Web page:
When we consider the amount of social misery and domestic anguish involved in the unmerited and yet appalling calamity thus inflicted on the plague-stricken victims of divine wrath, we abandon all hope of verifying in the annals of David the existence of a race divinely chosen for the special favour of the same Deity who, nearly one thousand years later, descended on earth to interpret the providential policy of His Father in heaven, not through the pestilential breath of the destroying angel, but by compassionate alleviation of the sufferings of disease.

David is not only a central figure in the historic drama of Israel, but has also exercised an important

influence on the opinions and practice of modern Christianity.

The story of a man so pre-eminently pious and wicked as David necessarily absorbs the attention of men desirous of reconciling the claims of religion with the attractions of Mammon. They see the Hebrew monarch guilty of errors which shock the proprieties of modern respectability, and yet they are assured on inspired authority that the royal sinner was a man after God's own heart. What therefore is the secret of divine favour? The question is easy of solution. David composed and sung more psalms to the honour and glory of God than all the prophets, saints, and martyrs known to sacred history. If therefore, tempted by Satan, we should unhappily fall into any of the sins of our age by adulterating human food, building with unbaked bricks and untempered mortar, betraying our trust for a commission, or issuing a legally unassailable but morally fraudulent prospectus, let us hasten to the nearest Temple of psalmody, and seek divine favour by singing the praise of the Lord in the most laudatory stanzas of the royal bard of Judah.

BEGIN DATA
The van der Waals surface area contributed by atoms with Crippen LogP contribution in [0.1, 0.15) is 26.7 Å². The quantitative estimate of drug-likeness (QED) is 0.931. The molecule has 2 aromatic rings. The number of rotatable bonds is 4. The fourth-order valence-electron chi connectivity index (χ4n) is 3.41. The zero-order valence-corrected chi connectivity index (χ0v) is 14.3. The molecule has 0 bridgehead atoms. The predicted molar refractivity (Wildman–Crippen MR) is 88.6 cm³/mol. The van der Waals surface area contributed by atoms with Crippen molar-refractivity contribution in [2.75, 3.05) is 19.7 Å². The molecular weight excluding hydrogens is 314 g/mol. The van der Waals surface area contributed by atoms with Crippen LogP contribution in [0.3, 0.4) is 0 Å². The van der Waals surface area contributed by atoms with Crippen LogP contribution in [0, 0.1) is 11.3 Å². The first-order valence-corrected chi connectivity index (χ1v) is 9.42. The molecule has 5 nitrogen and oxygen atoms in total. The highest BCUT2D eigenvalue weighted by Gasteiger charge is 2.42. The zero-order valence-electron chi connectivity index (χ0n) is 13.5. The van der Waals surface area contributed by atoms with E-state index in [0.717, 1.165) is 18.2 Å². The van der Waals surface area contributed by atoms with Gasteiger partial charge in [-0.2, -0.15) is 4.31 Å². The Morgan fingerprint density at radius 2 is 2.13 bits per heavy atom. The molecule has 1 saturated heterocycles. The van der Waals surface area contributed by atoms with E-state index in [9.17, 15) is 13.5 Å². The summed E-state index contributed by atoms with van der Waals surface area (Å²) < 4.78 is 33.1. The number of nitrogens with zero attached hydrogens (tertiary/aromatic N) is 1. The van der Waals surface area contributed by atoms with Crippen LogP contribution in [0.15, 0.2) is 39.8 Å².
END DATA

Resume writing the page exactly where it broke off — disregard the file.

As this aspect of the question practically depicts David as the ancient father of modern Cant, it is due to his memory to inquire whether any episodes in his career identify his character with the vice of hypocrisy.

We read in 2 Sam. xx., . There was a famine in the days of David three years, year after year; and David inquired of the Lord, and the Lord answered, It is for Saul and his bloody house, becau se he slew the Gibeonites.' This monstrous oracle, whether obtained by the divination of Urim or the fanaticism of

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prophets, resulting in the cruel murder of seven members of the family of Saul, obviously cloaked the design of exterminating possible pretenders to the throne, in harmony with the immemorial practice of Eastern despots.

In chapter xvi. we find Shimei, a member of the house of Saul, cursing David as the murderer of his family. The king heard this abusive language with a mild humility, worthy of a modern apostle of peace : • Let him alone and let him curse,' said David, “for the Lord hath bidden him. It may be that the Lord will look upon mine affliction, and that the Lord will requite me good for his cursing this day.' Shimei subsequently made an abject apology, and was forgiven by the apparently magnanimous king. But, when David was on his death-bed, confiding his last wishes to Solomon, he said : ‘And, behold, thou hast with thee Shimei, the son of Gera, a Benjamite of Bahurim, which cursed me with a grievous curse in the day when I went to Mahanaim : but he came down to meet me at Jordan, and I sware to him by the Lord, saying, I will not put thee to death by the sword. Now therefore, hold him not guiltless ; for thou art a wise man, and knowest what thou oughtest to do unto him ; but his hoar head bring thou down to the grave with blood.' Solomon, accordingly, on the death of the king, took the first favourable opportunity of murdering Shimei ; and the entire narrative thus convicts David of systematic hypocrisy. The dying monarch still further withdrew the veil from his true character by suggesting to Solomon the murder of his old companion in arms, Joab, and the veteran

1 1 Kings ii. 8, 9.